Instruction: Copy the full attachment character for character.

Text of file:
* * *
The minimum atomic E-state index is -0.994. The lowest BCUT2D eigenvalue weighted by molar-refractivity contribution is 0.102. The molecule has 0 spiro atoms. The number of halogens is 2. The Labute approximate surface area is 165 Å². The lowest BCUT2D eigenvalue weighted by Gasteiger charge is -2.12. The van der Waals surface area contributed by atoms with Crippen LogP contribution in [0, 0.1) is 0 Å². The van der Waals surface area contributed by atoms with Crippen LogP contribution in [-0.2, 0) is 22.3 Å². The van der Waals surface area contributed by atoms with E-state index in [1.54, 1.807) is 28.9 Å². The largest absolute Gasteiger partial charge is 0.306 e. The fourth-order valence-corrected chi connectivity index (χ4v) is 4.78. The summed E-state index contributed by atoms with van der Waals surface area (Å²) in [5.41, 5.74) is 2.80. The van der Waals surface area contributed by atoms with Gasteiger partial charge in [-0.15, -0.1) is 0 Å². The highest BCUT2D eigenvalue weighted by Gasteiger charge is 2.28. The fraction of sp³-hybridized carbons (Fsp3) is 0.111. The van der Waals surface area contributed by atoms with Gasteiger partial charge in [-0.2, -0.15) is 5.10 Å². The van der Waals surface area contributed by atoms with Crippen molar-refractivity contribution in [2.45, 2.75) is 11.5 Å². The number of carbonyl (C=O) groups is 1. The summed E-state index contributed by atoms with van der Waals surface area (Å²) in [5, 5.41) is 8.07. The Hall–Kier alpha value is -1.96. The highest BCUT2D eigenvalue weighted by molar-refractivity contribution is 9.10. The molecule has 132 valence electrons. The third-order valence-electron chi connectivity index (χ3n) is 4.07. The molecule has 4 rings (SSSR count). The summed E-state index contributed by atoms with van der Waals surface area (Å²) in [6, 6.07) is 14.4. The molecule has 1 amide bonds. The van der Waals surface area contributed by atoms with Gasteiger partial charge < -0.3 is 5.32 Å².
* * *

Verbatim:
The minimum atomic E-state index is -0.994. The lowest BCUT2D eigenvalue weighted by molar-refractivity contribution is 0.102. The molecule has 0 spiro atoms. The number of halogens is 2. The Labute approximate surface area is 165 Å². The lowest BCUT2D eigenvalue weighted by Gasteiger charge is -2.12. The van der Waals surface area contributed by atoms with Crippen LogP contribution in [0, 0.1) is 0 Å². The van der Waals surface area contributed by atoms with Crippen LogP contribution in [-0.2, 0) is 22.3 Å². The van der Waals surface area contributed by atoms with E-state index in [1.54, 1.807) is 28.9 Å². The largest absolute Gasteiger partial charge is 0.306 e. The fourth-order valence-corrected chi connectivity index (χ4v) is 4.78. The summed E-state index contributed by atoms with van der Waals surface area (Å²) in [5.41, 5.74) is 2.80. The van der Waals surface area contributed by atoms with Gasteiger partial charge in [-0.15, -0.1) is 0 Å². The highest BCUT2D eigenvalue weighted by Gasteiger charge is 2.28. The fraction of sp³-hybridized carbons (Fsp3) is 0.111. The van der Waals surface area contributed by atoms with Gasteiger partial charge in [-0.2, -0.15) is 5.10 Å². The van der Waals surface area contributed by atoms with Crippen molar-refractivity contribution in [2.45, 2.75) is 11.5 Å². The number of carbonyl (C=O) groups is 1. The summed E-state index contributed by atoms with van der Waals surface area (Å²) in [5, 5.41) is 8.07. The Hall–Kier alpha value is -1.96. The highest BCUT2D eigenvalue weighted by molar-refractivity contribution is 9.10. The molecule has 132 valence electrons. The third-order valence-electron chi connectivity index (χ3n) is 4.07. The molecule has 4 rings (SSSR count). The summed E-state index contributed by atoms with van der Waals surface area (Å²) in [6, 6.07) is 14.4. The molecule has 1 amide bonds. The van der Waals surface area contributed by atoms with Gasteiger partial charge < -0.3 is 5.32 Å².